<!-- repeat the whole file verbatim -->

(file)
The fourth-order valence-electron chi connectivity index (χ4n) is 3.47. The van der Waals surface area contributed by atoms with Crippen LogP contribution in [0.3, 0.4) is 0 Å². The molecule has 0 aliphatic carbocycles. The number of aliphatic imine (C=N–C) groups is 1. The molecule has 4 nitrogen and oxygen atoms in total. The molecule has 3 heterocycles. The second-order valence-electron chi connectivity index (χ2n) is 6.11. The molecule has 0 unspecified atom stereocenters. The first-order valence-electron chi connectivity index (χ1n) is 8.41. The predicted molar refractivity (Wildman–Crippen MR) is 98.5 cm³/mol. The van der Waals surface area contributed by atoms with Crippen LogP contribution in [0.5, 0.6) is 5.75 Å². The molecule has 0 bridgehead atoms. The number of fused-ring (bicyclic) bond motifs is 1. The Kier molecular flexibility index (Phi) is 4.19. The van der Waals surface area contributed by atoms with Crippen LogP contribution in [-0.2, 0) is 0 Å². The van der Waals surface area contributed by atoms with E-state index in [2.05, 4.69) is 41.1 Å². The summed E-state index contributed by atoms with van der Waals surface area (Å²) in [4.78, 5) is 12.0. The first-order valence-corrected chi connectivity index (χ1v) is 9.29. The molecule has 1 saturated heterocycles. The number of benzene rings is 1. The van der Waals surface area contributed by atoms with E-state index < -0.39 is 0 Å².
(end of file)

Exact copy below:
The fourth-order valence-electron chi connectivity index (χ4n) is 3.47. The van der Waals surface area contributed by atoms with Crippen LogP contribution in [0.3, 0.4) is 0 Å². The molecule has 0 aliphatic carbocycles. The number of aliphatic imine (C=N–C) groups is 1. The molecule has 4 nitrogen and oxygen atoms in total. The molecule has 3 heterocycles. The second-order valence-electron chi connectivity index (χ2n) is 6.11. The molecule has 0 unspecified atom stereocenters. The first-order valence-electron chi connectivity index (χ1n) is 8.41. The predicted molar refractivity (Wildman–Crippen MR) is 98.5 cm³/mol. The van der Waals surface area contributed by atoms with Crippen LogP contribution in [0.5, 0.6) is 5.75 Å². The molecule has 0 bridgehead atoms. The number of fused-ring (bicyclic) bond motifs is 1. The Kier molecular flexibility index (Phi) is 4.19. The van der Waals surface area contributed by atoms with Crippen LogP contribution in [-0.2, 0) is 0 Å². The van der Waals surface area contributed by atoms with E-state index in [2.05, 4.69) is 41.1 Å². The summed E-state index contributed by atoms with van der Waals surface area (Å²) in [4.78, 5) is 12.0. The first-order valence-corrected chi connectivity index (χ1v) is 9.29. The molecule has 1 saturated heterocycles. The number of benzene rings is 1. The van der Waals surface area contributed by atoms with E-state index < -0.39 is 0 Å².